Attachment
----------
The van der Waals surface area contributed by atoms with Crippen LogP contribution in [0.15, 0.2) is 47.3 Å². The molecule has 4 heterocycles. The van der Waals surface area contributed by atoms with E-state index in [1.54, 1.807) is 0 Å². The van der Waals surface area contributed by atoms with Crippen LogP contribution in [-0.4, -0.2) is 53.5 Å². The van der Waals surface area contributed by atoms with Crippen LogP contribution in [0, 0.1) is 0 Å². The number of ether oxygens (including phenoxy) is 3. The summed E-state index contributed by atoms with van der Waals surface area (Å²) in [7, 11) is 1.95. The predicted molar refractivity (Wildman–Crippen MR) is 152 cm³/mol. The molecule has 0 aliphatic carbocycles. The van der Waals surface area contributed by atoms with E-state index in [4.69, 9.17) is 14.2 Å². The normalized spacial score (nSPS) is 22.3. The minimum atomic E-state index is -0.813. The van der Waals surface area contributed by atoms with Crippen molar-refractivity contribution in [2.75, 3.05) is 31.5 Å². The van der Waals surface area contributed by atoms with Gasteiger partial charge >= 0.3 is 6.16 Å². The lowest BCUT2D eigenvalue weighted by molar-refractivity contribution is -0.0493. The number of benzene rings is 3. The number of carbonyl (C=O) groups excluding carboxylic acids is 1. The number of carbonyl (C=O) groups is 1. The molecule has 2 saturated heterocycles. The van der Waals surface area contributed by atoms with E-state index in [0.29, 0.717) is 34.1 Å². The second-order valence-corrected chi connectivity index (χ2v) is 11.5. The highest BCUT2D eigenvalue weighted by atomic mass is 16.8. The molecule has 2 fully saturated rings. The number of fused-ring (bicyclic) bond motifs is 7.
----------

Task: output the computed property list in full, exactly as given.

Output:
The van der Waals surface area contributed by atoms with Crippen LogP contribution in [0.15, 0.2) is 47.3 Å². The molecule has 4 heterocycles. The van der Waals surface area contributed by atoms with E-state index in [1.54, 1.807) is 0 Å². The van der Waals surface area contributed by atoms with Crippen LogP contribution in [-0.4, -0.2) is 53.5 Å². The van der Waals surface area contributed by atoms with Crippen LogP contribution in [0, 0.1) is 0 Å². The number of ether oxygens (including phenoxy) is 3. The summed E-state index contributed by atoms with van der Waals surface area (Å²) in [7, 11) is 1.95. The predicted molar refractivity (Wildman–Crippen MR) is 152 cm³/mol. The molecule has 0 aliphatic carbocycles. The van der Waals surface area contributed by atoms with E-state index in [4.69, 9.17) is 14.2 Å². The normalized spacial score (nSPS) is 22.3. The minimum atomic E-state index is -0.813. The van der Waals surface area contributed by atoms with Crippen molar-refractivity contribution in [2.75, 3.05) is 31.5 Å². The van der Waals surface area contributed by atoms with Gasteiger partial charge >= 0.3 is 6.16 Å². The lowest BCUT2D eigenvalue weighted by molar-refractivity contribution is -0.0493. The number of benzene rings is 3. The number of carbonyl (C=O) groups excluding carboxylic acids is 1. The number of carbonyl (C=O) groups is 1. The molecule has 2 saturated heterocycles. The van der Waals surface area contributed by atoms with E-state index in [0.29, 0.717) is 34.1 Å². The second-order valence-corrected chi connectivity index (χ2v) is 11.5. The highest BCUT2D eigenvalue weighted by atomic mass is 16.8. The molecule has 2 fully saturated rings. The number of fused-ring (bicyclic) bond motifs is 7.